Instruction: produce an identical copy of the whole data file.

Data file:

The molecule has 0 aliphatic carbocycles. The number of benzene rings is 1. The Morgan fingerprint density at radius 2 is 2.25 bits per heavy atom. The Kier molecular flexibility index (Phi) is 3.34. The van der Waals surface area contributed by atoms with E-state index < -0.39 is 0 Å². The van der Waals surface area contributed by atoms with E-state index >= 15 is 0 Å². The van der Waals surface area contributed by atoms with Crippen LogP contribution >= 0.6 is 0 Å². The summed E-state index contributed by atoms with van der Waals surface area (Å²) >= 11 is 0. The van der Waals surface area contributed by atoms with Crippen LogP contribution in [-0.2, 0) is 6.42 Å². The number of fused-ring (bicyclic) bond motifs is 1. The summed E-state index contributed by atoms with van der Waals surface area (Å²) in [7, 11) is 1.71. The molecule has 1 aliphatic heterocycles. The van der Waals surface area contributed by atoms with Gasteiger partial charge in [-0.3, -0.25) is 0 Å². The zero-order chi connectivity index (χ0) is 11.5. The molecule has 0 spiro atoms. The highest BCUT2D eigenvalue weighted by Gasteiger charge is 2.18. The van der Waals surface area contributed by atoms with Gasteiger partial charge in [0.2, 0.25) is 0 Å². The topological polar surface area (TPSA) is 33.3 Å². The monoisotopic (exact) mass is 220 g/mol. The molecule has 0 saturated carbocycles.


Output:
The molecule has 0 aliphatic carbocycles. The number of benzene rings is 1. The Morgan fingerprint density at radius 2 is 2.25 bits per heavy atom. The Kier molecular flexibility index (Phi) is 3.34. The van der Waals surface area contributed by atoms with E-state index < -0.39 is 0 Å². The van der Waals surface area contributed by atoms with E-state index >= 15 is 0 Å². The van der Waals surface area contributed by atoms with Crippen LogP contribution >= 0.6 is 0 Å². The summed E-state index contributed by atoms with van der Waals surface area (Å²) >= 11 is 0. The van der Waals surface area contributed by atoms with Crippen LogP contribution in [-0.2, 0) is 6.42 Å². The number of fused-ring (bicyclic) bond motifs is 1. The summed E-state index contributed by atoms with van der Waals surface area (Å²) in [7, 11) is 1.71. The molecule has 1 aliphatic heterocycles. The van der Waals surface area contributed by atoms with Gasteiger partial charge in [-0.3, -0.25) is 0 Å². The zero-order chi connectivity index (χ0) is 11.5. The molecule has 0 spiro atoms. The highest BCUT2D eigenvalue weighted by Gasteiger charge is 2.18. The van der Waals surface area contributed by atoms with Gasteiger partial charge in [0.2, 0.25) is 0 Å². The topological polar surface area (TPSA) is 33.3 Å². The monoisotopic (exact) mass is 220 g/mol. The molecule has 0 saturated carbocycles.